$87.97Video Length: 2 Hours
Innovations in composition were expressed by high horizon lines and great sweeping landscapes behind figures, which were placed in the front-most plane of the picture. An immediacy with the viewer made these paintings a new and powerful statement in the art world of the time.
Painting outdoors presented the same problems then as now, with changing light and imperfect painting conditions. Therefore, the best light was deemed to be that of an overcast day, so that the movement of the sun would not produce great changes in light and shadow. A soft, uniform ambient light permeated the paintings of the Naturalists because of this preference, and the extended outdoor painting hours it allowed.
The Naturalists painted from life, both for their models and for their backgrounds. These were not studio creations, although many of the paintings were large and cumbersome. To allow the artist to paint such large canvases, portable glass studios were constructed, some with wood heaters for colder days, so the artist could paint in comfort away from wind and occasional rain showers.
The original painting, from which this is copied, is called The Water Carrier, and is in the collection of the Houston Museum of Fine Arts (MFAH), where I first observed it. Pearce won a third place medal for the painting in the Paris Salon of 1883, and it established him as a successful figurative artist within the Parisian circle.
COMPLETE VIDEO PACKAGE INCLUDES:
Johnnie Liliedahl does what very few instructors attempt, a painting demonstration of a full figure (face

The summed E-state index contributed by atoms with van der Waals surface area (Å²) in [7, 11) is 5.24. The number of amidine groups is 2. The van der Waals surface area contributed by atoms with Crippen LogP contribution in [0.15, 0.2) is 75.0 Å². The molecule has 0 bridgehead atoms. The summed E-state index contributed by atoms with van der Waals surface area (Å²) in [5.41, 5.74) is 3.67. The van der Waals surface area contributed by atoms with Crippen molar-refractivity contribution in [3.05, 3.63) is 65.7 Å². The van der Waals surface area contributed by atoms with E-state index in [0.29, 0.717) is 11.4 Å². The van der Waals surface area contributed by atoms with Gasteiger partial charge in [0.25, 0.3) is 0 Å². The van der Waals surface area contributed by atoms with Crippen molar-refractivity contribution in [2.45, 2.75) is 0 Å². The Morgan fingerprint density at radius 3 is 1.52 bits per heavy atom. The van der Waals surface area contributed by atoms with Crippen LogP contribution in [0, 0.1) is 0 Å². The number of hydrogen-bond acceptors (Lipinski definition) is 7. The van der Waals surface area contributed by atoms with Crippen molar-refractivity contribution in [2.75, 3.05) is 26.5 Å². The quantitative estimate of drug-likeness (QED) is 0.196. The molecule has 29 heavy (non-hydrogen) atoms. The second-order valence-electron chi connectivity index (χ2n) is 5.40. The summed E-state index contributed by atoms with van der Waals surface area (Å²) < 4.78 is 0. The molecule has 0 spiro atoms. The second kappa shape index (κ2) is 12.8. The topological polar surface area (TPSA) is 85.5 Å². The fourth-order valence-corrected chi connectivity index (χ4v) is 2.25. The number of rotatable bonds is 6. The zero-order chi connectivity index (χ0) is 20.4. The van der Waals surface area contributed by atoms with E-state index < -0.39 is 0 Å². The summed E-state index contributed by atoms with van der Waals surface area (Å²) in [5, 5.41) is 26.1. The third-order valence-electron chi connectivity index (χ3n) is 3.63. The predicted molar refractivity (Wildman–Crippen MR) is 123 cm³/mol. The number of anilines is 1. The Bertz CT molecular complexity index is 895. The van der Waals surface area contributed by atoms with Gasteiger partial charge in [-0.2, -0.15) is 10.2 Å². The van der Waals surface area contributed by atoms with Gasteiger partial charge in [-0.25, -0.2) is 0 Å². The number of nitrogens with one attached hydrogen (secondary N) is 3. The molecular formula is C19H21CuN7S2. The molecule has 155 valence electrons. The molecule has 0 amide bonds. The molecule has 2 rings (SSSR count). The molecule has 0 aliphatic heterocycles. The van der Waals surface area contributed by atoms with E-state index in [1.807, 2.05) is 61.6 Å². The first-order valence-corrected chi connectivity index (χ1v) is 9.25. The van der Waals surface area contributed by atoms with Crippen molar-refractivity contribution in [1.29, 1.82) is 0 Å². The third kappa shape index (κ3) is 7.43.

included) in a landscape. And she does it well. Here are some of topics she covers:
How do you paint a figure in a landscape, where do you begin?
How do you paint recognizable facial features on a full figure in the near distance?
How do you keep greens in a landscape interesting?
How are value, temperature and directional strokes used to create depth?
What is the benefit of using transparent and opaque paints; and, when should you use each?
What's the difference between wet-on-wet, dry brushing, glazing and scumbling and what mediums facilitate the techniques?
What is an optical color mix and why create it?
You will learn all this and more.
Every now and then I glimpse sparkles of a Theory of Everything (regarding painting). There is something unifying about Johnnie Liliedahl's use of the "tooth" of the canvas in oil painting and Daniel Greene's use of the "tooth" of paper in pastel painting, as he demonstrated in "Pastel Portrait - Jim" (also available here).
This was Johnnie Liliedahl's attempt to paint in the style of Charles Sprague Pearce, and she accomplished it masterfully. What a great teacher! She walks through the process in her typical confident, well organized, systematic teaching style. It is easy to follow and her end result is a painting that looks remarkably like a Charles Sprague Pearce painting. A must for figurative painting students. This is the third Johnnie Liliedahl DVD I have purchased and I have never been disappointed by her videos. I am surprised that more people aren't commenting on how good her videos are. I have had many teachers, minored in art in college, attended dozens of classes and workshops and ordered dozens of instructional videos, and I think Johnnie Liliedahl is possibly the best art teacher I have ever found.